Whitbread Chief Executive, Alison Brittain, announces Costa and Premier Inn separation during annual results and hails the strength of both companies to “thrive” independently
Photo: Marco Verch
Costa Coffee is to demerge from Whitbread and become a separate listed entity under plans announced in the hospitality firm’s annual results. The move will provide shareholders with two distinct businesses, with Whitbread maintaining ownership of the Premier Inn hotel brand and restaurant brands such as Brewers Fayre and Beefeater.
Announcing a 24-month timeframe for the demerger to “complete critical and complex transformation and infrastructure objectives,” Whitbread Chief Executive, Allison Brittain, said both businesses would be better able to take advantage of structural growth opportunities in the UK and internationally.
“The board, therefore, believes that it is in the best long-term interests of Whitbread's many stakeholders to separate Premier Inn and Costa, via a demerger of Costa... We have carefully considered the optimal timing and concluded that it will be pursued as fast as practical and appropriate to optimise value for Whitbread’s shareholders,” she said in a press statement.
“Costa will also be well positioned to build further on its strong international foundations with growth expected in China and Costa Express,” she added.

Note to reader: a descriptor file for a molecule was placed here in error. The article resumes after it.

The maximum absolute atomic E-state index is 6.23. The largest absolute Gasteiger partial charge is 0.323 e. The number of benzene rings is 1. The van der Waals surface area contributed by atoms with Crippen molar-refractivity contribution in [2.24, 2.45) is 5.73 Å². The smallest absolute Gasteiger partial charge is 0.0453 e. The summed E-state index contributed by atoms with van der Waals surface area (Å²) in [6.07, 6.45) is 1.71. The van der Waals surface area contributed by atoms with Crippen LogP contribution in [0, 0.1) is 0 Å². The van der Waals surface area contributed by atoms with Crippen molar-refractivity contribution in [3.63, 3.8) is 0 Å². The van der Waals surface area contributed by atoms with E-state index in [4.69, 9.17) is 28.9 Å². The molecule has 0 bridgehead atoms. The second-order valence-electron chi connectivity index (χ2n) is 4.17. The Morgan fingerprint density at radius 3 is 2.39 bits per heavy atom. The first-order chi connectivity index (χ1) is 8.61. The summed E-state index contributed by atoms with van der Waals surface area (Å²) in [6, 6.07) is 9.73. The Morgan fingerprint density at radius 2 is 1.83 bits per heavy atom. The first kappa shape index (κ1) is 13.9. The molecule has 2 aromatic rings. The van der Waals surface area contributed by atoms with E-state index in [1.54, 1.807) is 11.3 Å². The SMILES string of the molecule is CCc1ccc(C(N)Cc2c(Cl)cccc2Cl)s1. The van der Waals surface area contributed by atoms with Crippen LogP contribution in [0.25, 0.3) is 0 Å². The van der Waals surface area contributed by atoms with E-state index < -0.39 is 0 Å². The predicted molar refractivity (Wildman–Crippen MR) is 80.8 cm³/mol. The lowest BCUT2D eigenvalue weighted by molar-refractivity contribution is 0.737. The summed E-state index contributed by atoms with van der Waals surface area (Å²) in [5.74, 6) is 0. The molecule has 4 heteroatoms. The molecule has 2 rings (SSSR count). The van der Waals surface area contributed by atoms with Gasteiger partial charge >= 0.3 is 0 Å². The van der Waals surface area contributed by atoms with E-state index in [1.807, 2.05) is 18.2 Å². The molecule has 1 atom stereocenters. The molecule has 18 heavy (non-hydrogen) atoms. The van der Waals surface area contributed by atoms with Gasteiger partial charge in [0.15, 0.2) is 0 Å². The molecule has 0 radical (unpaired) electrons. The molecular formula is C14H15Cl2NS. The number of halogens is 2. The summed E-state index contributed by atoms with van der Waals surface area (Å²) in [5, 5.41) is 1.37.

Whitbread reported sales up 6.1% to £3,295m in its 2018 full financial year. Profit before tax was up 6.4% to £548m.
Although Brittain acknowledged the demerger idea had “been around for years,” rumours of a Costa break-away had intensified in recent months after slower-than-expected quarterly growth prompted some analysts to speculate a split was imminent.
Talk of the demerger intensified in the run up to Whitbread's latest results after reports that US hedge fund Elliott Advisors, which has built a stake in Whitbread of more than 6%, was applying pressure for a break-up. The activist investor group, known for taking aggressive positions in listed companies, is reported to believe the move could create as much as £3bn in value.
Fellow activist investor, Sachem Head, which has built a 3.4% stake in the company, had also called for a split between the two brands, with Brittain, indicating earlier this week that that she was not “philosophically opposed” to a Costa spin-off.
Highlighting the importance of Costa’s Chinese business, Brittain also announced the completion of the buyout of one of its two local JV partners in the south of the country. Costa’s growth in China has remained robust, despite a slowing of sales across its UK operations.
“This acquisition provides Costa with full control of stores outside Beijing and allows us to increase our ambition to target 1,200 stores by 2022. These acquisitions provide solid foundations from which both businesses can grow international operations of increasing significance in the years ahead,” she said.
Commenting on the news, Allegra founder and CEO, Jeffrey Young, said the spinoff could be highly beneficial, allowing Costa to focus on its own business and increase sector competition.
“The move isn’t a surprise, rumours have been circling for around two years and this has been months in the making. Now management have found the right time I expect it will be good for both businesses so they can focus on developing in international markets and maximising shareholder returns," he said.